The Literary Rants: Unrealistic Writing Goals
When it comes to writing, the wrong goal can be a killer. Last year, a blogger I follow stated that her writing goal was to publish a blog post every day for the entire year. Sometime in March, she suddenly burned out and stopped writing. At least, I think she stopped writing because of burn-out. It’s easy to burn out if you set your goals too high.
Another blogger wrote a goal to gain ___ followers in a given year. Despite being a really good writer, the blog didn’t get many new followers that year, and the writer quit blogging, I think out of frustration. You can control the quality of your writing, but you can’t control the number of followers you get.
When I set goals, I try to make it something I control. It would be nice to get ____ followers, but I’m too much of a control freak to set a specific number and then get frustrated when other people don’t cooperate.
I’ve done a lot of writing over the last five years since I started blogging. I haven’t written as much as some other writers (especially James Patterson) but my production hasn’t been bad for a married guy with kids and a full-time job that has nothing to do with writing.
In order to write a blog about reading and writing, I’ve had to set up routines and realistic goals that keep me from burning out.
I only finish books I want to finish.
If I’m going to be a writer, I have to be a reader too. At least, that’s what most writers say. But I don’t want to waste time with books I don’t enjoy. I’m not a student anymore. Nobody can force me to read any books, even if the book is on a MUST-READ list. So to encourage me to read, I only read books that I’m enthusiastic about. Out of the 20 books I start, I probably finish only one.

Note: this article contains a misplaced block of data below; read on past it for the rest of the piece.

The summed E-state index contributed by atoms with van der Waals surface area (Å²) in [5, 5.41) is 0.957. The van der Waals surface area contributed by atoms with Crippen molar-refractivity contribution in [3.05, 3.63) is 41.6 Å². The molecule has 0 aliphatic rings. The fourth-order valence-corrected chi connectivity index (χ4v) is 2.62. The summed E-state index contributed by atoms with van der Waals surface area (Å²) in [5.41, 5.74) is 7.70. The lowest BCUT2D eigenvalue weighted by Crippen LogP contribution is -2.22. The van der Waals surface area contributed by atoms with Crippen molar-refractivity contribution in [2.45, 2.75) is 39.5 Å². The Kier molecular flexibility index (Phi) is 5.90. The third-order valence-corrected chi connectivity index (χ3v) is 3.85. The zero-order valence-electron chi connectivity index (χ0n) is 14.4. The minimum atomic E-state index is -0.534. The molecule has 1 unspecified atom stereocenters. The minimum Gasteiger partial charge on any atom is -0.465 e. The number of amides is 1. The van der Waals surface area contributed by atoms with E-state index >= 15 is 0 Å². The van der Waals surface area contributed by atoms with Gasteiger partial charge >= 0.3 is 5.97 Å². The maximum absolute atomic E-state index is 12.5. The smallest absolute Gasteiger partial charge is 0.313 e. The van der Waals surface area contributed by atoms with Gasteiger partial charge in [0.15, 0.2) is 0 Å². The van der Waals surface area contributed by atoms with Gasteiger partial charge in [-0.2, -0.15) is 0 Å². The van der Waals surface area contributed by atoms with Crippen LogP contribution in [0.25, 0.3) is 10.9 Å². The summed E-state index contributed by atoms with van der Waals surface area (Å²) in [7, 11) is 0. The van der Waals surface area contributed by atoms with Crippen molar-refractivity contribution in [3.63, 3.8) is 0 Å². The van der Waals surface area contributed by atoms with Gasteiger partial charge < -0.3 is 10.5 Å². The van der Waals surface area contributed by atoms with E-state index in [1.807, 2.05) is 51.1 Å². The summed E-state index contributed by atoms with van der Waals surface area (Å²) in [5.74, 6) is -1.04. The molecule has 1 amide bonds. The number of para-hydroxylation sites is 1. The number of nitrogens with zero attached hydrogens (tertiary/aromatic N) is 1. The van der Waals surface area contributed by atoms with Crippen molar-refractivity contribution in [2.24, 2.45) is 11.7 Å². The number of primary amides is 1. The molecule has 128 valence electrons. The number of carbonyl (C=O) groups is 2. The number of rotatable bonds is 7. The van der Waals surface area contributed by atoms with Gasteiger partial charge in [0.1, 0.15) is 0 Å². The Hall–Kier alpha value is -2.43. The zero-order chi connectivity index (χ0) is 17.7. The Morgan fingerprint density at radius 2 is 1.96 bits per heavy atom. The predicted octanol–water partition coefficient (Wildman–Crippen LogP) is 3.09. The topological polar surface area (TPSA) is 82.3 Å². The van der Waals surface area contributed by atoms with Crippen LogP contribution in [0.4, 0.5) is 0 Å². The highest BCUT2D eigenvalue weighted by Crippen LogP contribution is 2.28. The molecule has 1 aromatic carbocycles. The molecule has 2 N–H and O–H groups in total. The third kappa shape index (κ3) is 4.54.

When I stare at the computer screen for more than 10 seconds, I quit writing.
There’s always something else to do besides writing, such as errands to run or chores to complete or books to read. I usually get my best ideas when I’m in a situation where I can’t write, so doing something else can keep me creative. Plus, getting chores and errands done gives me time to write later on when the right ideas/words come back to me.
I sit for only 15 minutes at a time.
Sitting too long is bad for my back, so I get up and move around. I don’t set a timer or anything like that, but I can just feel when I’ve been sitting too long. This applies to reading, writing, and even watching football. There are a lot of things to get done, and moving around helps me get things done while still giving me time to read and write.
I need to get enough sleep.
I’d rather have a little time to write and be rested than to have of lot of time to write while I’m tired. I don’t know about other aspiring writers, but I have to be alert in order to write.
If I follow my routines, I might not get as much reading/writing done as I want, but I know I’ll get something accomplished, and I know I won’t burn out. And that’s what I want to do ; follow my routines and accomplish something without burning out.
A lot of writers write books about writing.
My ebook is about the time I wrote a story in high school and it got me in trouble.